If you’re a travel junkie, a travel rewards credit card can save you big bucks on flights, hotels and more.
This card is designed for frequent travelers who don’t mind paying an annual fee to get premium perks.
In this review, let’s take a closer look at how the card stacks up.
Top benefits of the Chase Sapphire Preferred Card
Chase Sapphire Preferred Card Pros & Cons
We could go on and on about what makes the Chase Sapphire Preferred Card a winner for travelers but to keep things simple, we’ve highlighted five things that make it a standout:
2x travel rewards
Any time you book a flight, reserve a hotel room or rent a car with your card you’ll earn double Ultimate Rewards points for every $1 you spend.
You can also double up on dining out. For everything else, you’ll earn one point per $1.
Huge new account bonus
The Chase Sapphire Preferred Card tends to offer one of the best new account bonus offers on the market. New card members can usually earn bonus points worth hundreds of dollars towards free travel.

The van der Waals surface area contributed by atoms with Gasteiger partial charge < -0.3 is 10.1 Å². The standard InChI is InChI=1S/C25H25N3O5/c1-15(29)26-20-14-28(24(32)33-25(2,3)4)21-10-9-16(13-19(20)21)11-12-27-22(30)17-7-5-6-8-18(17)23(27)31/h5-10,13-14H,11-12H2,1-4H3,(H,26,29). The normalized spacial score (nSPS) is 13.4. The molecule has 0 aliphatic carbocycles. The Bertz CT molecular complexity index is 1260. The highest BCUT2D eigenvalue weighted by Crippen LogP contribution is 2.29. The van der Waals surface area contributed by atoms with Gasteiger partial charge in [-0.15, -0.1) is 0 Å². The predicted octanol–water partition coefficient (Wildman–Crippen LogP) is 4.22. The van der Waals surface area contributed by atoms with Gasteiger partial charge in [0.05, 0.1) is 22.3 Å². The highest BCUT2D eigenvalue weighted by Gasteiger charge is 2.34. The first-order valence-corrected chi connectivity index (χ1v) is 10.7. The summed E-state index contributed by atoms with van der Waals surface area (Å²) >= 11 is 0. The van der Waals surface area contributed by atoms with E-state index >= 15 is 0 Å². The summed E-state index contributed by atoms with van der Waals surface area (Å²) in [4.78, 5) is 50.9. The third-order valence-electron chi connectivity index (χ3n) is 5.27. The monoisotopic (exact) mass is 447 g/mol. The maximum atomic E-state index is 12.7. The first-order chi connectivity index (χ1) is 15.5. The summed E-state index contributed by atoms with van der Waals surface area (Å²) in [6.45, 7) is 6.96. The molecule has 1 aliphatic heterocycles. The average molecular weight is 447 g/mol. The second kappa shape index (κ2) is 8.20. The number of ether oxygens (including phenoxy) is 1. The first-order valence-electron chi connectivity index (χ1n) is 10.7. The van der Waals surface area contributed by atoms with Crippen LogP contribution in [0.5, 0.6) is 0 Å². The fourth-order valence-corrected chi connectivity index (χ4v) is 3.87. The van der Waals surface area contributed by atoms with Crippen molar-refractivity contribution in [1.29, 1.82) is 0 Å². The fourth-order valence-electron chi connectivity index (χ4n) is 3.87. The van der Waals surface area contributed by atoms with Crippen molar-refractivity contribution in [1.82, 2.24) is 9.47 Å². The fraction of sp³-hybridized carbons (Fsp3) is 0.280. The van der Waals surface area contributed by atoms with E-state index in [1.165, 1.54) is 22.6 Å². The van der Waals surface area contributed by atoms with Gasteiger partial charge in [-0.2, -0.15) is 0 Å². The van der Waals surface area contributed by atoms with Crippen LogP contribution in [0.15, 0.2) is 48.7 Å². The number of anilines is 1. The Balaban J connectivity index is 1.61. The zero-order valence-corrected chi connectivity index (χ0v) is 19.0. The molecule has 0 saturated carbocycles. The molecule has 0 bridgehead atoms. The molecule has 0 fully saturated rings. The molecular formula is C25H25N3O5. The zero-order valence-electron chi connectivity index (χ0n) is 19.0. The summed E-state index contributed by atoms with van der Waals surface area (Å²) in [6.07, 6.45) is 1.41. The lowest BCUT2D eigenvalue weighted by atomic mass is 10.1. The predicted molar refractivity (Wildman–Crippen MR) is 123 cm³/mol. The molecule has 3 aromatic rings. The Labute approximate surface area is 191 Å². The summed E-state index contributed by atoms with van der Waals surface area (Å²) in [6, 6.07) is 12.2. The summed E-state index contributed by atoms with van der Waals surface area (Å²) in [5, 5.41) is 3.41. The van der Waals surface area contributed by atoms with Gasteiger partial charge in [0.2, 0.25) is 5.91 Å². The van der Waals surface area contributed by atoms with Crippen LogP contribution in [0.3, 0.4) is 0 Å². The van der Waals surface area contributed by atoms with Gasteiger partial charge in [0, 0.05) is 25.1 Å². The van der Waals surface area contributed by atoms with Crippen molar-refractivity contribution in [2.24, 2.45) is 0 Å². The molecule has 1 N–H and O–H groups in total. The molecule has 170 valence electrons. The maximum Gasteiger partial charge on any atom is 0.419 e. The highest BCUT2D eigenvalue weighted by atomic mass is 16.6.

No foreign transaction fee
Some credit cards penalize you when you travel overseas by tacking on a 2%-3% foreign transaction fee for purchases. This card has no foreign transaction fee at all.
Easy points transfer
Joining a frequent flyer program is a great way to score free travel even faster.
The points you earn with your Chase Sapphire Preferred Card can be transferred to selected frequent traveler programs to make booking your next flight even easier.
Superior customer service